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Beijing Tiantan Hospital, Capital Medical University, is known for its outstanding medical care and groundbreaking research in neurology and neurosurgery. With 3210 full-time employees and 1650 inpatient beds, Beijing Tiantan Hospital is both a research hospital and a teaching hospital. Patient visits at Beijing Tiantan Hospital steadily increases over 1 000 000 outpatient visits and 30 000 inpatient admissions per year.

The COVID-19 pandemic has already stressed the healthcare systems throughout the world. Rapid response to the outbreak of COVID-19 with timely prevention and management was implemented quickly at Beijing Tiantan Hospital. Healthcare services have not been interrupted for those who are critically ill, needing complex major surgeries, with high-risk pregnancy, tumours, stroke and haemodialysis. Here, we would like to share our experience on the policies implemented during this uncertain time.

Incident management system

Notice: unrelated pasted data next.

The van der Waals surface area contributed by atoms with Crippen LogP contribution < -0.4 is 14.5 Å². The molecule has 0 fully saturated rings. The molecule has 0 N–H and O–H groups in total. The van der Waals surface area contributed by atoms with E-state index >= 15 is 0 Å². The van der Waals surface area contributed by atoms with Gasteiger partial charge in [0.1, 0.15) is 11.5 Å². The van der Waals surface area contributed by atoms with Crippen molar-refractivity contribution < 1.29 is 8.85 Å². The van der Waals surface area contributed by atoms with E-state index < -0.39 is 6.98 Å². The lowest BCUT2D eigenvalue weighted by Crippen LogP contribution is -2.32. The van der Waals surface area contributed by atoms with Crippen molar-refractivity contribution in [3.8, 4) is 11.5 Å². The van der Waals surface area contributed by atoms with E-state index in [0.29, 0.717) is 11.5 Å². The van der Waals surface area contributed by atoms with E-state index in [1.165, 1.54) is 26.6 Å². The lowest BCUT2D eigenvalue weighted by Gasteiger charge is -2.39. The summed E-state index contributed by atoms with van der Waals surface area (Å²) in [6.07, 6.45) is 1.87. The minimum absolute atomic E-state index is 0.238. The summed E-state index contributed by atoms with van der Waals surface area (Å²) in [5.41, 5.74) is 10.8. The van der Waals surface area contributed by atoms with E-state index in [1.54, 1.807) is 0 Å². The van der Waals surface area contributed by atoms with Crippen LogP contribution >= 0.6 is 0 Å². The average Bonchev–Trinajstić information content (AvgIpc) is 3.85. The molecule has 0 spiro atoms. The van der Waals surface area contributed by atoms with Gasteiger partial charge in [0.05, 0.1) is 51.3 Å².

The Prevention and Control Leadership Group, chaired by the president of the hospital, was formed in Beijing Tiantan Hospital as the commanding centre for daily operations of COVID-19 prevention and management. A multidisciplinary planning committee was formed to facilitated the cooperation across all divisions, including the administration office, medical service office, office for disease control and prevention, infection management, nursing administration, outpatient clinic, pharmacy, hospital security, pharmaceutical equipment and materials management, bioengineering, general affairs, planning and construction division, and information and communications technology (figure 1). The ‘Action Plan for Prevention and Control of COVID-19’ was then developed. Daily meetings were scheduled for updates according to the local and national health guidance.

Figure 1

Beijing Tiantan Hospital incident management system. PCLP, Prevention and Control Leadership Group.

An ad hoc incident management group was formed. It included representatives from senior consultants, infection prevention and control, quality control and medical personnel. Medical consultation, education and training, and communication were conducted via either regular meetings or video teleconferences.